The Australian Christian Lobby (ACL) has refused to condemn former Wallabies player Israel Folau for his latest public comments, which linked Australia’s bushfire crisis to gay marriage and abortion.
In a media statement sent to the Star Observer by the ACL, the organisation’s managing director Martyn Iles claimed Folau did not explicitly connect same-sex marriage to the fires, instead blaming the outrage on the media’s interpretation.
“Sermons don’t lend themselves to quick soundbites, and the media’s attempts to paraphrase a sermon has caused some unnecessary angst,” said Iles.
“For one thing, Israel did not claim to know that the current bushfires are God’s direct judgement for same-sex marriage,” he said, despite Folau’s own comments indicating otherwise.
In Folau’s now infamous sermon, posted on Saturday to the Facebook page of the Truth of Jesus Christ Church Sydney, the former rugby star said: “I’ve been looking around at the events … happening in Australia, this past couple of weeks, with all the natural disasters, the bushfires and the droughts.
“Look how rapid these bushfires, these droughts, all these things have come, in a short period of time. You think it’s a coincidence or not? God is speaking to you guys, Australia, you need to repent.
“God’s word says for a man and a woman to be together … they’ve come and changed this law.
“Abortion, it’s OK now to murder, kill infants, unborn children.”
Iles said while not all Australians hold Folau’s beliefs, those who do should not be persecuted.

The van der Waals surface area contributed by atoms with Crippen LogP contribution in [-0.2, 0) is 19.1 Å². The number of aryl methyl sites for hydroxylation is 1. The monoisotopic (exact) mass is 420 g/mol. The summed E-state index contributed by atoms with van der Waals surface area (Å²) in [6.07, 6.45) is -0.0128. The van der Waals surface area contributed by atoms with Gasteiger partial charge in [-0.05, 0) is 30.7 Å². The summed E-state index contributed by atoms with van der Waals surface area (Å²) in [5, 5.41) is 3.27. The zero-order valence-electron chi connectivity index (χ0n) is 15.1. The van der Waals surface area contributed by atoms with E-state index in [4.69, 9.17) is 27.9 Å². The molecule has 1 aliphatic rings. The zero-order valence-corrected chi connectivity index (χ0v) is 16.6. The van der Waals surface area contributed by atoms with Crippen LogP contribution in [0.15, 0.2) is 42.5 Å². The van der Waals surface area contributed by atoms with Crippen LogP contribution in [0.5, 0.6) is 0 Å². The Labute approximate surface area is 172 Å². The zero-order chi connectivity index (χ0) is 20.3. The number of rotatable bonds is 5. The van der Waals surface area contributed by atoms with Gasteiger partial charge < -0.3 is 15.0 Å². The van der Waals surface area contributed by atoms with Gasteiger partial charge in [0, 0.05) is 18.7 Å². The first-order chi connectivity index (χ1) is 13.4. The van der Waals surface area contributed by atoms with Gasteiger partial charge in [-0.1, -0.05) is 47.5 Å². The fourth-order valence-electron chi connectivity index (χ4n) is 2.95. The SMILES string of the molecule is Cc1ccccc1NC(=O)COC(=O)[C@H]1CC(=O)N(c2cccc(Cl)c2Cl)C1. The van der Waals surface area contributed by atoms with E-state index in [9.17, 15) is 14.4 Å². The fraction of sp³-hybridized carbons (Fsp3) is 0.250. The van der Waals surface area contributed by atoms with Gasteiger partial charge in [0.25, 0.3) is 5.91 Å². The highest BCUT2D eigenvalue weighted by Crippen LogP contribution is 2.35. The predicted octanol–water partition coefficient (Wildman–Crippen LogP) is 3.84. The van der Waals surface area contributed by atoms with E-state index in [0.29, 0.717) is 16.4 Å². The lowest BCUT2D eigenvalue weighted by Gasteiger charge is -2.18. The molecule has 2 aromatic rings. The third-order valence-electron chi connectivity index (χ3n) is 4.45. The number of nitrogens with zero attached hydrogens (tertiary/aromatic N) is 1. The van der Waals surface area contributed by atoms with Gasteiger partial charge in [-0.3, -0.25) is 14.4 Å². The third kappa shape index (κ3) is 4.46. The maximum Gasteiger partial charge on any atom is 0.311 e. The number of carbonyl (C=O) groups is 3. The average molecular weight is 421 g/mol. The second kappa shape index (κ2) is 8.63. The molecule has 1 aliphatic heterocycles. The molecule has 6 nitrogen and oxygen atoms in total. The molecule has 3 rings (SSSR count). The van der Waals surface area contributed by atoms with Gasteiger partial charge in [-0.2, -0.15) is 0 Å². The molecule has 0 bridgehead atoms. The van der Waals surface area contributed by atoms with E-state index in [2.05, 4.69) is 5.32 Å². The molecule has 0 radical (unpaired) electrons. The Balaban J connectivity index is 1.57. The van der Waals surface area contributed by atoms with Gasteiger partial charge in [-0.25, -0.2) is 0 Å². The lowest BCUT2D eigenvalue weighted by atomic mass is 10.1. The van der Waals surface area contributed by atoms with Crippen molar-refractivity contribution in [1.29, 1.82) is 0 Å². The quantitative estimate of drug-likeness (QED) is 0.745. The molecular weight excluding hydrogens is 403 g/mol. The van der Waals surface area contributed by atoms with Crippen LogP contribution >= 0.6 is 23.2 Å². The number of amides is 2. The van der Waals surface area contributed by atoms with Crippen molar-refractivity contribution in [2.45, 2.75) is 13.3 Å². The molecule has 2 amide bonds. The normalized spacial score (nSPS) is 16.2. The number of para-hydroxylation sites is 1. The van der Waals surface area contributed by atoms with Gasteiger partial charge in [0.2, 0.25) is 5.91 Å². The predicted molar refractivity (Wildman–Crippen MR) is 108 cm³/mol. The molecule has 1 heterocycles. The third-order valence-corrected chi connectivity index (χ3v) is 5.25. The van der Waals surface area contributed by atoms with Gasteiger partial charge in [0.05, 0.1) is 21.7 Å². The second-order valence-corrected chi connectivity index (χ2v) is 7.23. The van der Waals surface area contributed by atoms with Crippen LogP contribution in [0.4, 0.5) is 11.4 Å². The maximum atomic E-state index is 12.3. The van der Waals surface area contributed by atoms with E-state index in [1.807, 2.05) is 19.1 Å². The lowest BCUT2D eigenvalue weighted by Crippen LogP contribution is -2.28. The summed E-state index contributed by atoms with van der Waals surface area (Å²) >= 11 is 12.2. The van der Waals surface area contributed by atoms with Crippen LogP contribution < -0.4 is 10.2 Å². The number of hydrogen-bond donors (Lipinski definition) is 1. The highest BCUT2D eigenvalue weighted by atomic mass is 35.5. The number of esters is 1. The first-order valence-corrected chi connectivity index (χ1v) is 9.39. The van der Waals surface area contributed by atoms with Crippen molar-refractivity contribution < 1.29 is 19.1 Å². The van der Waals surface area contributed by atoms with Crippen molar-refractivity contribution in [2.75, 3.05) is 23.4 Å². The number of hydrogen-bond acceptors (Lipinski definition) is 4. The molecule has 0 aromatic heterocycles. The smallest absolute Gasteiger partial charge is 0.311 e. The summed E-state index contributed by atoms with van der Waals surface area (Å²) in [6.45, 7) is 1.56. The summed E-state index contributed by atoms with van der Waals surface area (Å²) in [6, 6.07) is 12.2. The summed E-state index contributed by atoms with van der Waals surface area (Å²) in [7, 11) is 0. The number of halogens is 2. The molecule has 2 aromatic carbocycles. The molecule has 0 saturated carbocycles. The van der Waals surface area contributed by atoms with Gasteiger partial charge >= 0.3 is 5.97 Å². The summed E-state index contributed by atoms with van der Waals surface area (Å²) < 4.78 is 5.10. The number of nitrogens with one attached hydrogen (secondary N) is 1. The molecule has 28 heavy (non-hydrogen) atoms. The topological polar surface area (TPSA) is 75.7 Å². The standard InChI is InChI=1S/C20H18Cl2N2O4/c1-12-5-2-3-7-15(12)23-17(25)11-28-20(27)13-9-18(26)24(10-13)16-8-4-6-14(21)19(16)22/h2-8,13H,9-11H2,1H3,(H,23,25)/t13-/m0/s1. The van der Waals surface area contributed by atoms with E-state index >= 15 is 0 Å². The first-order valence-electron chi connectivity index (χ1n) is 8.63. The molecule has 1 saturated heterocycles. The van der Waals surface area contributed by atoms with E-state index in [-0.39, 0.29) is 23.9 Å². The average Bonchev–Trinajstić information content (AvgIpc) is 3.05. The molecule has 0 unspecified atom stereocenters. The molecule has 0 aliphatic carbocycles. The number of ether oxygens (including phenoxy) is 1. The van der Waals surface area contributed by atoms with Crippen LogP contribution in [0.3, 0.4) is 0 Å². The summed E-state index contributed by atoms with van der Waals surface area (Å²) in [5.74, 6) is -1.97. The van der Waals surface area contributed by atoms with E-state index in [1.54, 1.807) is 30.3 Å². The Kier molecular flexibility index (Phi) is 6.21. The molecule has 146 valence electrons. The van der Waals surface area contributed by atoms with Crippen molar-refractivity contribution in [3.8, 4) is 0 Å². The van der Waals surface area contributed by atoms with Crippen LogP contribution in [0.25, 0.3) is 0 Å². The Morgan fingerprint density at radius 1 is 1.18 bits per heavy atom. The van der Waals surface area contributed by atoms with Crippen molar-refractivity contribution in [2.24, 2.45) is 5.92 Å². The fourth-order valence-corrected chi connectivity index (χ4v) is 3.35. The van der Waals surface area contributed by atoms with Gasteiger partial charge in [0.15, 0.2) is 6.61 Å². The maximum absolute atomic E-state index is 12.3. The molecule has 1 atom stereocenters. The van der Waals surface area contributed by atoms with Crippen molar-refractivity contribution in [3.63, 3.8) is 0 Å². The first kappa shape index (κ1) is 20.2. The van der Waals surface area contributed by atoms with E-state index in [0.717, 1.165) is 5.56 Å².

“Not all Australians will resonate with these beliefs, but the many who do shouldn’t be threatened or lose their freedoms,” he stated.
The ACL’s defence of Folau stands in stark contrast to Prime Minister Scott Morrison, who yesterday joined the chorus of condemnation around Folau’s comments.
Speaking to reporters, Morrison—himself a practising Christian—called Folau’s comments “appallingly insensitive”.
“He’s a free citizen, he can say whatever he likes, but that doesn’t mean he can’t have regard to the grievous offence this would have caused to people whose homes have been burnt down,” said the Prime Minister.
Morrison said Folau’s comments offended “many Christians in Australia for whom that is not their view at all, and whose thoughts and prayers … are very much with those who are suffering under the terrible burden of fire”.
Earlier yesterday, longtime Folau supporter Alan Jones also criticised Folau on his radio show.
“Israel is a lovely human being, I know him well. But, Israel, button up. Button up,” said the host of 2GB’s The Alan Jones Breakfast Show.
“These comments don’t help,” he said.
Last night, former Wallaby Phil Kearns expressed concerns for Folau’s mental state, describing him as “brainwashed”.
“Yeah absolutely, absolutely,” Kearns told Fox Sports when asked if former teammates should reach out to Folau.
“I think it’s gone that far.
“It seems he’s been brainwashed and he doesn’t seem to be in a healthy spot,” said Kearns.